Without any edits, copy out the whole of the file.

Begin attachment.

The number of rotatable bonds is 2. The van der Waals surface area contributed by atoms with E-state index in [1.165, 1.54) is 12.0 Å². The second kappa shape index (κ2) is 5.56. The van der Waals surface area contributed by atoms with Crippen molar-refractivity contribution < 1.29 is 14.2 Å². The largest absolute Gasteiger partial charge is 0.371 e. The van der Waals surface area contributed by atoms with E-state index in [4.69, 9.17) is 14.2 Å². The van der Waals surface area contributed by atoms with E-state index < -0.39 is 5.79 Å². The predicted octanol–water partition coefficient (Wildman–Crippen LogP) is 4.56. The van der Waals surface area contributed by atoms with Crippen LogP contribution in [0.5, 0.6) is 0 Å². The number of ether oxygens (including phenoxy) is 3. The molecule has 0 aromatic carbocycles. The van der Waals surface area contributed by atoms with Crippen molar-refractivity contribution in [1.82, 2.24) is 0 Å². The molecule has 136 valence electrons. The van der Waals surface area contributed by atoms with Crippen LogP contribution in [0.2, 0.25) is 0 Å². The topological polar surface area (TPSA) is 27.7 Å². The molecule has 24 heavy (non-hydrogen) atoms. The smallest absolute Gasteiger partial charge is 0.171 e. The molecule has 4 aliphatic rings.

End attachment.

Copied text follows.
The number of rotatable bonds is 2. The van der Waals surface area contributed by atoms with E-state index in [1.165, 1.54) is 12.0 Å². The second kappa shape index (κ2) is 5.56. The van der Waals surface area contributed by atoms with Crippen molar-refractivity contribution < 1.29 is 14.2 Å². The largest absolute Gasteiger partial charge is 0.371 e. The van der Waals surface area contributed by atoms with E-state index in [4.69, 9.17) is 14.2 Å². The van der Waals surface area contributed by atoms with E-state index < -0.39 is 5.79 Å². The predicted octanol–water partition coefficient (Wildman–Crippen LogP) is 4.56. The van der Waals surface area contributed by atoms with Crippen LogP contribution in [0.5, 0.6) is 0 Å². The number of ether oxygens (including phenoxy) is 3. The molecule has 0 aromatic carbocycles. The van der Waals surface area contributed by atoms with Crippen molar-refractivity contribution in [1.82, 2.24) is 0 Å². The molecule has 136 valence electrons. The van der Waals surface area contributed by atoms with Crippen LogP contribution in [0.2, 0.25) is 0 Å². The topological polar surface area (TPSA) is 27.7 Å². The molecule has 24 heavy (non-hydrogen) atoms. The smallest absolute Gasteiger partial charge is 0.171 e. The molecule has 4 aliphatic rings.